Y9 Homework – Henry V Presentations

Henry V at Agincourt

Your homework for Friday 30th January is, in pairs, to construct a presentation on your given scene (or part of a scene) for presentation next week. You have Thursday’s and Friday’s lessons to prepare for the presentation, as well as Friday’s homework. You need to ensure that you touch on the following subjects:

more after the break

What should you talk about?

a) Give an overview of the scene. What happens in it?
b) Talk about the language in the scene. Is it very formal? Is it in verse or prose? Does it contain a lot of metaphors, or is it quite straightforward? How does this help our understanding?
c) Pick out and explain one metaphor which they think is particularly good. What is Shakespeare trying to get across? Is there more than one aspect of the metaphor that we should be aware of?
d) Explain how this scene affects our view of Henry. Do they refer to him in the scene? Does it show him in any particular light?

Lastly, if you can think of a short exercise or activity to demonstrate what you have been talking about, feel free to do it after your presentation has ended. IF it will make people remember your point, I’ll be very impressed…

How should you do it?

Remember, you have to try and make this presentation interesting to the rest of the class, who will be learning from you. As such, you may use Powerpoint to help in your presentation. However, you may not put any words up on the screen. As such, if you want to use Powerpoint, you may only use images to help you. (Maps? Stils from a Film? Visual examples of a metaphor? You can use film footage of the play, as long as you don’t use sound, and it doesn’t interrupt your presentation.) The one exception that I will make is if you want to talk about Shakespeare’s language – in this case, you may project a short piece of writing, no longer than two lines, which you may then annotate with board markers to make your point.

Lastly, you are not permitted to read word for word from a pre-prepared document. You may use a maximum of four index cards each, with a maximum of twelve words written upon each one. You may not save words from one to add to another, and you may not have a single sheet of paper with 48 words on it. If your notes do not meet these criteria, I will take away the offending article. You may have the text with you, which you may refer to.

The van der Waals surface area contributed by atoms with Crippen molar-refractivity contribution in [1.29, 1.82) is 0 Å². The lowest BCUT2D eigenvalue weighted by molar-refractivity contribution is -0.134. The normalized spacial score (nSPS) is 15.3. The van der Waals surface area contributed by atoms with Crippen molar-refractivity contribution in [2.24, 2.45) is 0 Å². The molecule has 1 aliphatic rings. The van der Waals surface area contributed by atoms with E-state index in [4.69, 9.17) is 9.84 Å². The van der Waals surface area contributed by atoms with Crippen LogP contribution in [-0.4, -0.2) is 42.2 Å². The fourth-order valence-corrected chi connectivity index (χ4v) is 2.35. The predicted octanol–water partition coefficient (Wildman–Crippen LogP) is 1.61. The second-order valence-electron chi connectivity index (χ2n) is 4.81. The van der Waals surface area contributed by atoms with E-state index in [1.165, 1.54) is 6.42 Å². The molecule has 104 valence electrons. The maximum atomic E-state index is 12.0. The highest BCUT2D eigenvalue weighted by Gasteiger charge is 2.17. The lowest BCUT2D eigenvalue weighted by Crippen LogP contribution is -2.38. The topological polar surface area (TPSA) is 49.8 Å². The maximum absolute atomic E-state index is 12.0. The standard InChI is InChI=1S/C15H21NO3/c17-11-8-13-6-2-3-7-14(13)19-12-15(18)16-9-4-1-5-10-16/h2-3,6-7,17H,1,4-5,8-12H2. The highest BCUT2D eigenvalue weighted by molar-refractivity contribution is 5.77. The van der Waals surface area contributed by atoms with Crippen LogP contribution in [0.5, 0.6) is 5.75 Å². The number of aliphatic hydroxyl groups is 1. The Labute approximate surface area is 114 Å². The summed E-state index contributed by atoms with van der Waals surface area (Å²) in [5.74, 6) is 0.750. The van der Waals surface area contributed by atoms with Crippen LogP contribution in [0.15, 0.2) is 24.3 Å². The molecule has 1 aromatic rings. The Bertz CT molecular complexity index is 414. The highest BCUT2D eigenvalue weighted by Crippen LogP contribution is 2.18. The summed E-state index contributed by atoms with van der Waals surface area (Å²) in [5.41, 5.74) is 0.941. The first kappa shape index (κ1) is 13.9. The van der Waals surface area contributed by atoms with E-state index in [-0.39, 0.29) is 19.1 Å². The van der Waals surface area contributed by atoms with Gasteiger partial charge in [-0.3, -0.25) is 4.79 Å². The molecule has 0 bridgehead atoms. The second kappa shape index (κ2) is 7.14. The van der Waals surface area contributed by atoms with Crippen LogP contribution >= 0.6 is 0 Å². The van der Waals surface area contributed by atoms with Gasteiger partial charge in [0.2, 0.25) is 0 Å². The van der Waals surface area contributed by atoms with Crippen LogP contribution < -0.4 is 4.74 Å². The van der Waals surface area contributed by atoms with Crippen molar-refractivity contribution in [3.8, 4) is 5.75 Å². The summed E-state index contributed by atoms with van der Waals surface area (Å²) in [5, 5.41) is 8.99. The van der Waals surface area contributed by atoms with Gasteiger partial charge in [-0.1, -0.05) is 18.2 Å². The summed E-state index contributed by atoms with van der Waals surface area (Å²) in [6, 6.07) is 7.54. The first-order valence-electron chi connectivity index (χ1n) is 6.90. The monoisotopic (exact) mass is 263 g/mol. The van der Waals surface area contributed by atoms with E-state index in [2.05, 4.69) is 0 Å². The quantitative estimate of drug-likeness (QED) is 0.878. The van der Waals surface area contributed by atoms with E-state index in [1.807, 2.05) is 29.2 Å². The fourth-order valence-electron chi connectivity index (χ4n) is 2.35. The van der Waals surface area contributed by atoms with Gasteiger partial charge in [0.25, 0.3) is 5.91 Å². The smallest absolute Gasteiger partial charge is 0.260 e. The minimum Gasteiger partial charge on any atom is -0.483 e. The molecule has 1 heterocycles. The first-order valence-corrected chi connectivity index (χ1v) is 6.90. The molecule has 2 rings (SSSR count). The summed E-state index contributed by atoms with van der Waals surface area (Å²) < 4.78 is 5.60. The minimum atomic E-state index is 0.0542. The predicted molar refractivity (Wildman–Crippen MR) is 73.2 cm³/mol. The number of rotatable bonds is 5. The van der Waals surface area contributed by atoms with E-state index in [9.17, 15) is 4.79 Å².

What can you use to help you in your research?
1) The Internet – Feel free to use the internet for your research. Googling for “Henry V Study Guide” or “Henry V notes” will yield a number of results – feel free to use them in your research.
2) Modern translations and study guides – These are excellent resources. York Notes, Cliff’s Notes, Letts Study guides – all of these are designed to take you through scene by scene. Hint – some of these are available on line…
3) The edition that you are reading! It’s got loads of good stuff in there – a summary at the beginning of each chapter, and a notes on each line. Also, make sure that you take a look at the longer summaries at the beginning of the book – you will need to know what has happened before your scene in order to understand what’s going on.
4) YouTube – it’s well worth seeing if you can find your particular scene on YouTube – there’s quite a lot of the Brannagh version up there, and wathchin it through a couple of times will help. Just don’t forget that he may have cut some bits out…

Use your imagination, chaps, and blow me away…


~ by mrprestney on January 29, 2009.

Leave a Reply

Fill in your details below or click an icon to log in:

WordPress.com Logo

You are commenting using your WordPress.com account. Log Out /  Change )

Google+ photo

You are commenting using your Google+ account. Log Out /  Change )

Twitter picture

You are commenting using your Twitter account. Log Out /  Change )

Facebook photo

You are commenting using your Facebook account. Log Out /  Change )


Connecting to %s

%d bloggers like this: